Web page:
- Position is a crucial factor. Its importance seems to depend strongly on the payout structure but that’s still to be tested since we don’t have a result on 0.5, 0.5 with 5-10-15 yet.
      - Of course price money conservation has to apply in ICM+.
      - Another guess: ICM+ should get close to ICM for an increasing amount of players left in the tourney (+ for smaller blinds) and should have the limit of cEV in Headsup

      Agreed, but I want to focus on three handed for now.



      I’d suggest to find out these things (which are imo important for constructing ICM+):
      - How changes the EV of one stack if the other two stacks swap positions (depending on stacksizes, payouts)? For example it’s interesting to see in your comparison of 15-10-5 and 5-10-15 that actually the 10bb stack whose position does not change has actually the biggest change of EV.
      - Studying some examples of extrem short stacks. take something like one criple and two big stacks or one huge bigstack and a folding war between two ultra short players.

      I'm going to do these last two cases too. (4 runs = 16 hours = tomorrow morning).


      - Imo it makes sense not to look at the tournament equity only but to see the changes in differences of finishing place probabilities. This ansatz would allow you to completely separate the stack/position-dynamics (which are represented in these probabilities) from the payout structure. This could be very helpful to realise ICM+ since the payout structure can easily be inserted in the EV formula and all ICM+ has to calculate are the finishing place probabilities.
      EDIT: now that i think about this, this could cause problems since the nash ranges depend on the payouts and this is a major factor of your model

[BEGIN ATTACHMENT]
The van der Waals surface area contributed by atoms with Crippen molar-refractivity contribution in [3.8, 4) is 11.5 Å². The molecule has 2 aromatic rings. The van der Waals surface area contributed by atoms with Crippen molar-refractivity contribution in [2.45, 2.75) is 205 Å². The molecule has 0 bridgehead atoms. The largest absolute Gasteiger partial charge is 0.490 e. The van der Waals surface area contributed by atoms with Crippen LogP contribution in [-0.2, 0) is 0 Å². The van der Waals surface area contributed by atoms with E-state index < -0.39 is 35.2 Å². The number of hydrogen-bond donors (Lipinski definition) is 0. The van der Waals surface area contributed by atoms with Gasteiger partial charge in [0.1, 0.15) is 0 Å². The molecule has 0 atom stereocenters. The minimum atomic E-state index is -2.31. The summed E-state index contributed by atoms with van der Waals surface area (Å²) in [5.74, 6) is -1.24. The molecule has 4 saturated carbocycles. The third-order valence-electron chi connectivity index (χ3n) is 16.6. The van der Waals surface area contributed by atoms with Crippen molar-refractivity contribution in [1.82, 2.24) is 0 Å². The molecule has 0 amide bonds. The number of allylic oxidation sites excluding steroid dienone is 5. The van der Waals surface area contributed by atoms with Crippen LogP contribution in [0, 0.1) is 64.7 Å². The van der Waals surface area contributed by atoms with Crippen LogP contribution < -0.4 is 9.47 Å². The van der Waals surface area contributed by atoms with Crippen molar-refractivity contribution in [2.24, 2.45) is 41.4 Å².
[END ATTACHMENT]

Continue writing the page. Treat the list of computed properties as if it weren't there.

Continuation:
:)
      I agree with your edit. :s_cry:

      I now have a vague idea for how to shift equity from the small to big stack, but want to try it out first.

      Add me on Skype if you like. (jbpatzer)
    • muebarek
      muebarek
      Bronze
      Joined: 31.07.2008 Posts: 532
      After yesterday’s chat I had some thoughts on the ICM+ idea you presented.

      I definitely see its merits. The correction is simple (which I like a lot) and only >0 for stacks in between 0 and s_mean. I’m not sure yet whether I do like having the maximum at s_mean/2 or not since the term will get quite small for ultra short stacks – so running the cases which I coincedently demanded yesterday is gonna give us some insight on that. It might actually be OK since the absolute number of tournament equity is small for the extreme short stacks so the corrections don’t have to be too big to still have a decent relative effect.

      I have some questions on how you’re planning to implement this:
      - Do you want to shift tournament equity (I’m gonna say TEQ) directly or do you intent to correct the stack and plug that corrected effective stack sizes (which aren’t the real ones any more) into ICM to get the new TEQ? You suggested k = 0.25 yesterday which makes me think you’re gonna use the second method. For a direct TEQ-shift I plugged in some numbers and a k around 0.004 seemed to give reasonable results (the maximum resulting EVdiff would then be 0.01 which fits your data quite ok)
      - How do you handle a 13-12-5 distribution for example? In which ratio will you split up the equity you’re taking from the 5bb stack among the bigstacks?


      I think it’s worth checking how this idea works but we still have the problem that this ansatz isn’t susceptible to position and payout-structure.

      But fortunately I came up with an (very naïve) idea on how to expand your idea regarding position:
      Judging from your results so far, it seems bad to have a shorter stack to the left and a bigger one to the right. So I’d correct every stack’s tournament equity by

      a*(sleft – s) + b*(s – sright)

      where a and b could depend on the payout-structure (raise with flatter payouts). My guess would be that choosing a and b around 0.2*k (if you make a direct TEQ-shift that is) might give reasonable corrections. Of course it seems too simple making it linear but at least that guarantees the conservation of total TEQ = total pricepool.

      What do you think about this?